Ultimately, the Fed’s mission is to promote economic growth by stimulating the markets, boosting investment, and encouraging spending. The stock market’s immediate reaction to Bernanke’s press conference speaks well for QE3’s impact on investor confidence, with the Dow Jones Industrial Average jumping 206.51 points on Thursday to close at 13539.86, its highest since December 2007. This stock market gain represents a positive reception of the Fed’ s press conference by investors, indicating that the QE3 program could be the boost that the economy has been waiting for to get back on track. According to Bernanke, the mortgage-backed securities purchases under QE3 will lower long-term interest rates and guide investors to assets like stocks and gold, while helping housing markets stabilize.

Although the stock market responded exuberantly to the Federal Reserve’s announcement on Thursday, this surge could be fleeting. Many economists remain doubtful of its future success, and even Bernanke qualified QE3’s economic impact at the press conference on Thursday when he admitted, “We’re not promising a cure to all these ills, but what we can do is provide some support.” The Fed considers ‘these ills’ to be largely indicated by unemployment data, and so the size of the open-ended QE3 program will likely grow and grow as the labor market continues to struggle.

Do you think QE3 will be successful in stimulating economic growth? Do you agree with its ‘open-ended’ provision, or do you think its size should be predetermined?

– Kara

You Now Have the Leader’s Edge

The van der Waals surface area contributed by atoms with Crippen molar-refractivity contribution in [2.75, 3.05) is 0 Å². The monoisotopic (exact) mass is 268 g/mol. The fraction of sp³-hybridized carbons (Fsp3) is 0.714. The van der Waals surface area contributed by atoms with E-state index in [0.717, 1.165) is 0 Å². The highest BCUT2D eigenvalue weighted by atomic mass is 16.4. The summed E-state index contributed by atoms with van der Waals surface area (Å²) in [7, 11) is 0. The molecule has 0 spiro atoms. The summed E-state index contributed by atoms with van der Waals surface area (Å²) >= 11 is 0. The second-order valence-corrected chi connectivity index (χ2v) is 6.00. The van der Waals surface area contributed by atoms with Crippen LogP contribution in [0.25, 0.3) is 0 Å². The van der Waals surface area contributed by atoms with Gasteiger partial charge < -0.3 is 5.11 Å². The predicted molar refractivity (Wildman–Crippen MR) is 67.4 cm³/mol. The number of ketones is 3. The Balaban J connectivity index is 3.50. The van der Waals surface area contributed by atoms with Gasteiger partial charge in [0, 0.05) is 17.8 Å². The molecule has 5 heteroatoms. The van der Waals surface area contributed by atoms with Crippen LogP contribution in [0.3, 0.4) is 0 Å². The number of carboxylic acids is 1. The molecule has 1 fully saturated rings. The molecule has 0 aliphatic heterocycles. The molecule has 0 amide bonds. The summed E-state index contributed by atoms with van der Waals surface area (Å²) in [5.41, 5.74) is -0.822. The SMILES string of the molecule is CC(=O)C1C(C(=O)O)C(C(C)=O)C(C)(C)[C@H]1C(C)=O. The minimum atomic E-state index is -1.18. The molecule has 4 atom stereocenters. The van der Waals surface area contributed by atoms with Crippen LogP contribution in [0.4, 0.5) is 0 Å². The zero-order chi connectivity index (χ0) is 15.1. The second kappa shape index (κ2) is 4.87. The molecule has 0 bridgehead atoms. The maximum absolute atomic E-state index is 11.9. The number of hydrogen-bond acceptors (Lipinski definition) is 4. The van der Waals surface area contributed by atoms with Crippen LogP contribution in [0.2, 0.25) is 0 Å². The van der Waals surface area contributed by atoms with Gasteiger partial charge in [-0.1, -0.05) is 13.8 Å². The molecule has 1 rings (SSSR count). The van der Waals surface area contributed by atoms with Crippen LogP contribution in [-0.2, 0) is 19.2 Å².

Welcome to The Leader’s Edge, the Johns Hopkins Center for Leadership Education’s blog! This blog is a resource for students, faculty, alumni, industry experts and business owners who are looking to engage in a discussion about business.

Whitehead Hall, Home of the Center for Leadership Education

The Leader’s Edge is meant to serve as an educational tool and an open forum for new ideas. Take a look at the following questions:

– Are you interested in marketing, communications or advertising?
– Are you planning on starting a business? Have you already done so?
– Are you interested in finance, investment banking or accounting?
– Are you a current student who might have an interest in learning about business?

If you answered “yes,” “maybe,” or even “no” to any of these questions, then you are a right fit to participate in The Leader’s Edge. Our student bloggers will be contributing posts about business leadership, marketing, and other relevant topics in the business world. But while we are confident in our team, we’re not the only ones who have a voice. We greatly appreciate any thoughtful comments, feedback, or your own stories that you feel would add to our project. Blogging is a two-way street, so make sure your voice is heard!

Our student bloggers are Clint Hall, Kara Deppe, Jenna Link, Danielle Stern, Sinan Ozdemir, Devin Alessio, and me, Dave! We look forward to showing you our best work, and if you would like to learn more about us, click here

– David